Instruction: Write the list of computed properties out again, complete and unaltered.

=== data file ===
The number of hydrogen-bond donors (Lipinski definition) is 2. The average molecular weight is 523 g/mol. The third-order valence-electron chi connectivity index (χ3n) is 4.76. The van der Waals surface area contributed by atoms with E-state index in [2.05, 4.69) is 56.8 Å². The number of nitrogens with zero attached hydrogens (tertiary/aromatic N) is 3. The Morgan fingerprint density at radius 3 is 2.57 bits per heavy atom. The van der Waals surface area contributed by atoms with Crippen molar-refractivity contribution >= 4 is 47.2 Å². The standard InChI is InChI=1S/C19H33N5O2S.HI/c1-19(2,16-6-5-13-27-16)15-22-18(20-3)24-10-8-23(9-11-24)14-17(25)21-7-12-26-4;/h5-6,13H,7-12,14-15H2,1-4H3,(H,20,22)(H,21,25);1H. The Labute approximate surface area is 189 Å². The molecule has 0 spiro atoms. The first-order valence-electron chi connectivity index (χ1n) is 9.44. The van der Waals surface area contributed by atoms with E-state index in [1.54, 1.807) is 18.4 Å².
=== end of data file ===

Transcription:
The number of hydrogen-bond donors (Lipinski definition) is 2. The average molecular weight is 523 g/mol. The third-order valence-electron chi connectivity index (χ3n) is 4.76. The van der Waals surface area contributed by atoms with E-state index in [2.05, 4.69) is 56.8 Å². The number of nitrogens with zero attached hydrogens (tertiary/aromatic N) is 3. The Morgan fingerprint density at radius 3 is 2.57 bits per heavy atom. The van der Waals surface area contributed by atoms with Crippen molar-refractivity contribution >= 4 is 47.2 Å². The standard InChI is InChI=1S/C19H33N5O2S.HI/c1-19(2,16-6-5-13-27-16)15-22-18(20-3)24-10-8-23(9-11-24)14-17(25)21-7-12-26-4;/h5-6,13H,7-12,14-15H2,1-4H3,(H,20,22)(H,21,25);1H. The Labute approximate surface area is 189 Å². The molecule has 0 spiro atoms. The first-order valence-electron chi connectivity index (χ1n) is 9.44. The van der Waals surface area contributed by atoms with E-state index in [1.54, 1.807) is 18.4 Å².